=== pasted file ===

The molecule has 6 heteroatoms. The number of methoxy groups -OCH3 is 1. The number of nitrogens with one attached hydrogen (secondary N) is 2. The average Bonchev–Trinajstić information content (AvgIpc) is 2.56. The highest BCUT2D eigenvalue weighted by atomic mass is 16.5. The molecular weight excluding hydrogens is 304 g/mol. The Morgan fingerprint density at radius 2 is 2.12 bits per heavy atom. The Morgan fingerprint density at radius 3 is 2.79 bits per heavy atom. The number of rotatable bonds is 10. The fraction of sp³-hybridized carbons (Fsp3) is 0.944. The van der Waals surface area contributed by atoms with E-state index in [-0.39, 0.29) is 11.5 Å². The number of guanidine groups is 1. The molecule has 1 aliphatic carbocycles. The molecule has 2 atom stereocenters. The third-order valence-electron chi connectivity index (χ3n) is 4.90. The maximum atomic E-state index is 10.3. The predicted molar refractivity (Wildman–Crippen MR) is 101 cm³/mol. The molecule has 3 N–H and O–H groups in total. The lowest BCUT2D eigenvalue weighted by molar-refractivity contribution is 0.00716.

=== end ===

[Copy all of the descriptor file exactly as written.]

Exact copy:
The molecule has 6 heteroatoms. The number of methoxy groups -OCH3 is 1. The number of nitrogens with one attached hydrogen (secondary N) is 2. The average Bonchev–Trinajstić information content (AvgIpc) is 2.56. The highest BCUT2D eigenvalue weighted by atomic mass is 16.5. The molecular weight excluding hydrogens is 304 g/mol. The Morgan fingerprint density at radius 2 is 2.12 bits per heavy atom. The Morgan fingerprint density at radius 3 is 2.79 bits per heavy atom. The number of rotatable bonds is 10. The fraction of sp³-hybridized carbons (Fsp3) is 0.944. The van der Waals surface area contributed by atoms with E-state index in [-0.39, 0.29) is 11.5 Å². The number of guanidine groups is 1. The molecule has 1 aliphatic carbocycles. The molecule has 2 atom stereocenters. The third-order valence-electron chi connectivity index (χ3n) is 4.90. The maximum atomic E-state index is 10.3. The predicted molar refractivity (Wildman–Crippen MR) is 101 cm³/mol. The molecule has 3 N–H and O–H groups in total. The lowest BCUT2D eigenvalue weighted by molar-refractivity contribution is 0.00716.